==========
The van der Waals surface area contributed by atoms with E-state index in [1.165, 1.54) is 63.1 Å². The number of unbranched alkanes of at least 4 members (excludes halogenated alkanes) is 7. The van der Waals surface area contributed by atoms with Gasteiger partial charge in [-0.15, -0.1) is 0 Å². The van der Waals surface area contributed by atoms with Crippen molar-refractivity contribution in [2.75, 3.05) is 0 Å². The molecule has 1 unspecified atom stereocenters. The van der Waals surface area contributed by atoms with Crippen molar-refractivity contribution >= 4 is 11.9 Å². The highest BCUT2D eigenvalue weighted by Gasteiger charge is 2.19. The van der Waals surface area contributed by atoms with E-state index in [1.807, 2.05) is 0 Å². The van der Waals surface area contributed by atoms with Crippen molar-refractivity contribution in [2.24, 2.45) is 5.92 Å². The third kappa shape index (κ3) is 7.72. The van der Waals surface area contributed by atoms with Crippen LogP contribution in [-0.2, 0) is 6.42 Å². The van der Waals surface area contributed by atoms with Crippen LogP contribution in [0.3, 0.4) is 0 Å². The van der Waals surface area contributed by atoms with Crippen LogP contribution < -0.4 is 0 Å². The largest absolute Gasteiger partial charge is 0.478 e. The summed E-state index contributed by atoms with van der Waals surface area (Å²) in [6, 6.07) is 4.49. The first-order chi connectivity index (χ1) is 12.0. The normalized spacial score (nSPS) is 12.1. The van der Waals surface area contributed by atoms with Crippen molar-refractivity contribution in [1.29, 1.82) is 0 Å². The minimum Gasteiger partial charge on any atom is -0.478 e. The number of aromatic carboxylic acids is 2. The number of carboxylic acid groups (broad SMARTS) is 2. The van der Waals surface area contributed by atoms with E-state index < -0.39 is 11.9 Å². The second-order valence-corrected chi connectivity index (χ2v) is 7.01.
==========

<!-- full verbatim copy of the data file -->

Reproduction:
The van der Waals surface area contributed by atoms with E-state index in [1.165, 1.54) is 63.1 Å². The number of unbranched alkanes of at least 4 members (excludes halogenated alkanes) is 7. The van der Waals surface area contributed by atoms with Gasteiger partial charge in [-0.15, -0.1) is 0 Å². The van der Waals surface area contributed by atoms with Crippen molar-refractivity contribution in [2.75, 3.05) is 0 Å². The molecule has 1 unspecified atom stereocenters. The van der Waals surface area contributed by atoms with Crippen molar-refractivity contribution >= 4 is 11.9 Å². The highest BCUT2D eigenvalue weighted by Gasteiger charge is 2.19. The van der Waals surface area contributed by atoms with E-state index in [1.807, 2.05) is 0 Å². The van der Waals surface area contributed by atoms with Crippen molar-refractivity contribution in [2.24, 2.45) is 5.92 Å². The third kappa shape index (κ3) is 7.72. The van der Waals surface area contributed by atoms with Crippen LogP contribution in [-0.2, 0) is 6.42 Å². The van der Waals surface area contributed by atoms with Crippen LogP contribution in [0.3, 0.4) is 0 Å². The van der Waals surface area contributed by atoms with Crippen LogP contribution < -0.4 is 0 Å². The largest absolute Gasteiger partial charge is 0.478 e. The summed E-state index contributed by atoms with van der Waals surface area (Å²) in [6, 6.07) is 4.49. The first-order chi connectivity index (χ1) is 12.0. The normalized spacial score (nSPS) is 12.1. The van der Waals surface area contributed by atoms with Crippen molar-refractivity contribution in [1.29, 1.82) is 0 Å². The minimum Gasteiger partial charge on any atom is -0.478 e. The number of aromatic carboxylic acids is 2. The number of carboxylic acid groups (broad SMARTS) is 2. The van der Waals surface area contributed by atoms with E-state index < -0.39 is 11.9 Å². The second-order valence-corrected chi connectivity index (χ2v) is 7.01.